OpinionIgnorance is (privileged) bliss
Ignorance is (privileged) bliss
July 13, 2018
July 13, 2018

I have been a firm believer of the famous quote by Thomas Gray: “Ignorance is bliss.” It is a very convenient belief—you don’t know what’s happening, so you wouldn’t ever be affected by whatever it entails. The downright laziness to even read on weight loss led sixteen-year-old me to think that, of course, I didn’t need to watch how much I ate as long as I exercised. I held on to this principle, as I packed on pound after pound from the belief that I didn’t have to care about how much calories I intake as I sweat it out.

A few years and twenty pounds later, I decided to ask my doctor about it, only to find out that exercise is only 25 percent of weight loss, the bigger percentage of it comes from your diet. This is how I learned about the disadvantage of ignorance. If I only had known about it earlier, I wouldn’t have had such a hard time becoming healthy again.

From a larger perspective, there is an evident danger by having confidence that ignorance is bliss. Ignorance can cause a big number of our people to become apathetic towards pressing issues in our society simply because they’re lucky enough to not feel its repercussions (and therefore think that their actions won’t affect anything).

For example, 80 percent of marine life depletion is caused by our plastic waste entangling creatures to their death. Unsurprisingly, I have seen friends shrug off appalling news about it. One of my friends told me that “it’s the whole world’s fault anyway, should Filipinos even care?” It only occurred to him that this was not the case when I showed him that the Philippines is listed as the fifth largest contributor to ocean plastic pollution in the world.

In the case of local and national politics, a lot of people choose not to participate in the discourse, believing that it is too messy and stressful to think about. Of course, one wouldn’t care about the elections or who wins the seats in our government if he is privileged enough to be independent of the state and not feel the impact of its decisions. Unfortunately, this is the exact thinking that has caused countless cases of corruption and injustices to go unpunished. Who cares how our politicians and lawmakers behave when you can just relax at home and watch your favorite Netflix series?

I cannot immediately blame these people, though. I was in the same place not long ago, not caring about the repercussions of my actions (or, in my case, inaction). I remained silent in political and intellectual discourse, refusing to take a stand on social issues because it was too much work. How was a person like me to know that I had to say something when I was never really affected by any of it?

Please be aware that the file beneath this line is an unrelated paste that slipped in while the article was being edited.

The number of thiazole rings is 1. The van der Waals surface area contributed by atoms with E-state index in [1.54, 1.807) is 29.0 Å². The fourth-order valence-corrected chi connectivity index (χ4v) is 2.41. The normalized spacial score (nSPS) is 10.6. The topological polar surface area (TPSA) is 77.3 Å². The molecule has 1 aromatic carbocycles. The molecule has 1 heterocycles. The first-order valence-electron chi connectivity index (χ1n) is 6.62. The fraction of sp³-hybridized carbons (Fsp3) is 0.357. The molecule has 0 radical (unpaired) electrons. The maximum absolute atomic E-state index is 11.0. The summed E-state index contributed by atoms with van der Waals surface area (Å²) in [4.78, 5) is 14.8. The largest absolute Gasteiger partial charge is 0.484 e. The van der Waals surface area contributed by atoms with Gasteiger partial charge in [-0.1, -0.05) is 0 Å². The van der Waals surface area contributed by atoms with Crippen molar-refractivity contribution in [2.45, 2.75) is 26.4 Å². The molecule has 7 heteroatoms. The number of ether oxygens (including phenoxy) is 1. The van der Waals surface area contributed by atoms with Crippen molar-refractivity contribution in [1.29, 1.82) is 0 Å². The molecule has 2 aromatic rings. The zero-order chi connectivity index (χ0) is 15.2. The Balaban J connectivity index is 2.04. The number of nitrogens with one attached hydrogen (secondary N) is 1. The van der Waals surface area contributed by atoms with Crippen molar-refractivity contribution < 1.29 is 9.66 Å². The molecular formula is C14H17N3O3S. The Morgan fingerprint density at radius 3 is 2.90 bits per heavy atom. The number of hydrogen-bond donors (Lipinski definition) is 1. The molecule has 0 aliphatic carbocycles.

It is because it’s hard to imagine that individuals such as myself can create enough change in the world, more so when I visualize how I’m basically a speck of dust in the billions alive today. However, what I didn’t realize at the time was that I wasn’t simply confined to myself. I’m lucky enough to have built a network of people who will listen to what I say and take them into account. I am a part of organizations that can serve as an outlet for my opinions. I didn’t know that I held that privilege, a privilege that should have been every person’s right—to speak and be heard.

I didn’t look at the other side of the coin, the people who ended up getting the shorter end of the stick. I will never forget how the families of the victims of Martial Law cried and took to the streets at the news that the government decided to honor the dictator that took the lives of their loved ones while a whole other side of the world watched comfortably on television. I will never forget the old lady that bears the heavy weight of kakanin on her shoulders, worn out from having to support herself and her family in the absence of help from our country’s institutions. I will never forget all these things that happen around me while I sleep comfortably inside my air conditioned bedroom.

The next time we recount the many good and convenient things we were born into, we must ask ourselves why we’re so comfortable sitting at home, scrolling past stories in our timelines, completely ignorant of what’s happening to those who aren’t as privileged as we are. Is it because we’re afraid that when we learn about something, we are therefore obliged to carry the responsibility to immediately act on it? Is it because we do not feel the consequences of not doing anything? Is it because we can afford to be unalarmed because we do not suffer the brunt of the state’s decisions, while the rest of our community does?

Let’s not forget that policies are created by those who have the power. People like us who have the privilege of speaking. If we are able to reach those in power, or if we ourselves become the people in power, we must never forget that we are able to decide how the system works for our community, our people, and our environment. We have the power to end suffering and ensure the world a better quality of life.

I’ve always been frustrated at my younger self for not being careful enough to recognize what I really needed to be healthy. Now, I’m more frustrated for not being able to see what I could’ve done for others all these years. I have realized that the key to solving a lot of our issues lies in seeking truths and utilizing them. It lies in our active participation and our initiatives. Our actions do not have to be grand or revolutionary, they only need to be started to avoid irreversible consequences. It begins by recognizing the change that we can create for ourselves and others with these actions. It starts by bursting our convenient bubbles and realizing that ignorance is really nothing but shallow, privileged bliss.